TIERRA VERDE — Residents here oppose the annexation by St. Petersburg so much that they are considering joining St. Pete Beach.
Informal talks have begun, but any real move toward consolidating neighboring island communities is months away.
"We have talked to St. Pete Beach officials unofficially," Jack Parker, president of the Tierra Verde Community Association, said Monday. "It may be something we want to consider in the future."
Parker said that one "nice thing" about becoming part of St. Pete Beach would be a significant drop in property taxes for residents. If Tierra Verde were annexed by St. Petersburg, taxes would go up about 20 percent, he said.
"If we became part of St. Pete Beach, we would make up about one-third of residents of the city, giving us a big say-so about what happens on our island," Parker said.
St. Pete Beach Mayor Mike Finnerty confirmed Tuesday that he spoke with Parker. He said he sees only positives in the possibility of Tierra Verde joining his city.
"It would be something that would be mutually beneficial to both St. Pete Beach and Tierra Verde," Finnerty said. "It would help our businesses, our restaurants, our hotels; it would increase school participation and membership in our new recreation center."
Tierra Verde homes and condominiums are valued at more than $1-billion and would give St. Pete Beach a much-needed infusion of tax revenue.
"They need us and we need them," Finnerty said, stressing that residents of his city and Tierra Verde have a lot in common politically and particularly in their attitudes toward development.
For more than a year Tierra Verde residents fought St. Petersburg's effort to annex a small portion of their island, largely because the city's rules allowed more intensive development than county rules.
That fight ended last month when St. Petersburg completed its annexation of about 18 acres of mostly commercial land on the northern end of unincorporated Tierra Verde. It includes the Tierra Verde High & Dry marina, the Sandbar restaurant, the Tierra Verde Marina Shopping Center, a 7-Eleven, a Century 21 real estate office, the vacant Tierra Verde Resort timeshare condominium and retail complex, the Tierra Verde Resort Marina High and Dry and five vacant residential lots.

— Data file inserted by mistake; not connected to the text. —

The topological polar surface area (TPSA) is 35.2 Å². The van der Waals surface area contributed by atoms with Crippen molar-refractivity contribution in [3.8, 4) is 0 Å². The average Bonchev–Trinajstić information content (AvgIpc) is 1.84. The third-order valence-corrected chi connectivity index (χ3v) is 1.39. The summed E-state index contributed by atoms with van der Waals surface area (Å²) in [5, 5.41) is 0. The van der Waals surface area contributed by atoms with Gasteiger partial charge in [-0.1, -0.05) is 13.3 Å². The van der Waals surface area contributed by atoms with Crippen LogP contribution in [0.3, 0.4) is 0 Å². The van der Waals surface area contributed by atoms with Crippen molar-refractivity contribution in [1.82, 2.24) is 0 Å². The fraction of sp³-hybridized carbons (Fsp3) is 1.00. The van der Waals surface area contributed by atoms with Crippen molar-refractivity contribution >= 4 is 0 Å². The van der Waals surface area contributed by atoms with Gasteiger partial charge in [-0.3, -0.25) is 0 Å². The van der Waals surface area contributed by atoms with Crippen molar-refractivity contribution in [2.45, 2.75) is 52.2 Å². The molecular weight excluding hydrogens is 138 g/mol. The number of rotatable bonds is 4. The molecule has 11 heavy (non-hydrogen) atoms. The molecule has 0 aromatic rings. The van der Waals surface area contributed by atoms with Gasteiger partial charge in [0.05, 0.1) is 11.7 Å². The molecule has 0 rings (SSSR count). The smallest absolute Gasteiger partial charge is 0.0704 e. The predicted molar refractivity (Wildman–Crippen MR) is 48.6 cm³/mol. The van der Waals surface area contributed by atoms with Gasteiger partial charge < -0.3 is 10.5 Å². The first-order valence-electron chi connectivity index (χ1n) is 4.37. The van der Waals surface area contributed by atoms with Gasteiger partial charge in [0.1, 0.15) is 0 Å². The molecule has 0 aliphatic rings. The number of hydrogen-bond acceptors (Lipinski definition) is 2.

Because no registered voters lived on any of the properties, no annexation referendum was required.
Dave Goodwin, St. Petersburg's economic development director, said it will take about six months to update the city's land use plan and zoning before any development of the Tierra Verde properties can occur.
"The city would be interested, but there aren't any plans for additional annexations," Goodwin said, adding that it would be up to individual property owners in the remaining unincorporated Tierra Verde to ask to become part of St. Petersburg.
That is just what Parker and other members of the Tierra Verde Community Association want to prevent.
The association is hoping to persuade local state legislators to support a bill that would force any further annexation efforts to include all of Tierra Verde.
This "all or nothing" bill, sponsored by state Sen. Dennis Jones, would not reverse the recent annexation but would require a referendum of all Tierra Verde residents before the island community could be absorbed by St. Petersburg or any other city.
Tierra Verde has about 2,500 homes and condos, more than 5,000 residents and about 3,000 registered voters.
At one point, the community association considered seeking incorporation as a state-recognized city, but it has now virtually abandoned that effort. Parker said the state does not want to add to the 24 existing municipalities in Pinellas County.
Meanwhile, Pinellas County, which also strongly opposed the annexation, was scheduled to vote Tuesday night on what could become a court fight to overturn St. Petersburg's land acquisition.
The county plans to initiate a conflict resolution effort allowed in state law, and if that effort is not successful, petition the courts to rule on the annexation.
Parker said the county's legal action and the pending legislative effort must play out before any serious consideration could be given to joining St. Pete Beach.
"Once that is done, it may become time to get serious with St. Pete Beach," Parker said.